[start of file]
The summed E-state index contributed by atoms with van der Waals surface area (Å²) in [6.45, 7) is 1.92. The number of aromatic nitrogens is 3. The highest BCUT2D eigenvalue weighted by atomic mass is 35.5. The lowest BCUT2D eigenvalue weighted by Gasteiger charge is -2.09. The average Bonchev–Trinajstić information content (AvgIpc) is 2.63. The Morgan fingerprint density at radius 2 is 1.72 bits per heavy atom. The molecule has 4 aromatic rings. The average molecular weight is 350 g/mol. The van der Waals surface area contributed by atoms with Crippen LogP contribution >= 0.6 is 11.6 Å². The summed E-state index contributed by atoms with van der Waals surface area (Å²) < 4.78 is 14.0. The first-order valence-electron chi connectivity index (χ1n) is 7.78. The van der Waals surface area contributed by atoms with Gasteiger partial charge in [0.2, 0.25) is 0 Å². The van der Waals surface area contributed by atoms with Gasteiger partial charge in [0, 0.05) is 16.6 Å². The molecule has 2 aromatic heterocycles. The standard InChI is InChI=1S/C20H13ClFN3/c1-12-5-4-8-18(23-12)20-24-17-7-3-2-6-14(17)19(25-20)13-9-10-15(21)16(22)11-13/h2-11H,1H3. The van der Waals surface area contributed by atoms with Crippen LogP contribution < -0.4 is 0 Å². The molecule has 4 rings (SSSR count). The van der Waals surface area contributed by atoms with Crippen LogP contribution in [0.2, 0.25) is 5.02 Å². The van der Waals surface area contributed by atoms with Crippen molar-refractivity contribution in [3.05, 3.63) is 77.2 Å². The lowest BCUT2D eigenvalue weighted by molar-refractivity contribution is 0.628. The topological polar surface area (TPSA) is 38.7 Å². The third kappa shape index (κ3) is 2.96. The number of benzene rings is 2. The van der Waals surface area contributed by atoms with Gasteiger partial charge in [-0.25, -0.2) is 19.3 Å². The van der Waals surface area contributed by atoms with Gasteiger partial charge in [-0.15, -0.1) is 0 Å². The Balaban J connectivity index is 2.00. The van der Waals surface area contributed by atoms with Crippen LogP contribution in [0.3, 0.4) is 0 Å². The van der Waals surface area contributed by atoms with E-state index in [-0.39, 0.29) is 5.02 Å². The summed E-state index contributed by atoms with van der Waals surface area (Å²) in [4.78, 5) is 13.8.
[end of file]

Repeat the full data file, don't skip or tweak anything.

The summed E-state index contributed by atoms with van der Waals surface area (Å²) in [6.45, 7) is 1.92. The number of aromatic nitrogens is 3. The highest BCUT2D eigenvalue weighted by atomic mass is 35.5. The lowest BCUT2D eigenvalue weighted by Gasteiger charge is -2.09. The average Bonchev–Trinajstić information content (AvgIpc) is 2.63. The Morgan fingerprint density at radius 2 is 1.72 bits per heavy atom. The molecule has 4 aromatic rings. The average molecular weight is 350 g/mol. The van der Waals surface area contributed by atoms with Crippen LogP contribution >= 0.6 is 11.6 Å². The summed E-state index contributed by atoms with van der Waals surface area (Å²) < 4.78 is 14.0. The first-order valence-electron chi connectivity index (χ1n) is 7.78. The van der Waals surface area contributed by atoms with Gasteiger partial charge in [0.2, 0.25) is 0 Å². The van der Waals surface area contributed by atoms with Gasteiger partial charge in [0, 0.05) is 16.6 Å². The molecule has 2 aromatic heterocycles. The standard InChI is InChI=1S/C20H13ClFN3/c1-12-5-4-8-18(23-12)20-24-17-7-3-2-6-14(17)19(25-20)13-9-10-15(21)16(22)11-13/h2-11H,1H3. The van der Waals surface area contributed by atoms with Crippen LogP contribution < -0.4 is 0 Å². The molecule has 4 rings (SSSR count). The van der Waals surface area contributed by atoms with Crippen LogP contribution in [0.2, 0.25) is 5.02 Å². The van der Waals surface area contributed by atoms with Crippen molar-refractivity contribution in [3.05, 3.63) is 77.2 Å². The lowest BCUT2D eigenvalue weighted by molar-refractivity contribution is 0.628. The topological polar surface area (TPSA) is 38.7 Å². The third kappa shape index (κ3) is 2.96. The number of benzene rings is 2. The van der Waals surface area contributed by atoms with Gasteiger partial charge in [-0.25, -0.2) is 19.3 Å². The van der Waals surface area contributed by atoms with Gasteiger partial charge in [-0.15, -0.1) is 0 Å². The Balaban J connectivity index is 2.00. The van der Waals surface area contributed by atoms with Crippen LogP contribution in [0.3, 0.4) is 0 Å². The van der Waals surface area contributed by atoms with E-state index in [-0.39, 0.29) is 5.02 Å². The summed E-state index contributed by atoms with van der Waals surface area (Å²) in [4.78, 5) is 13.8.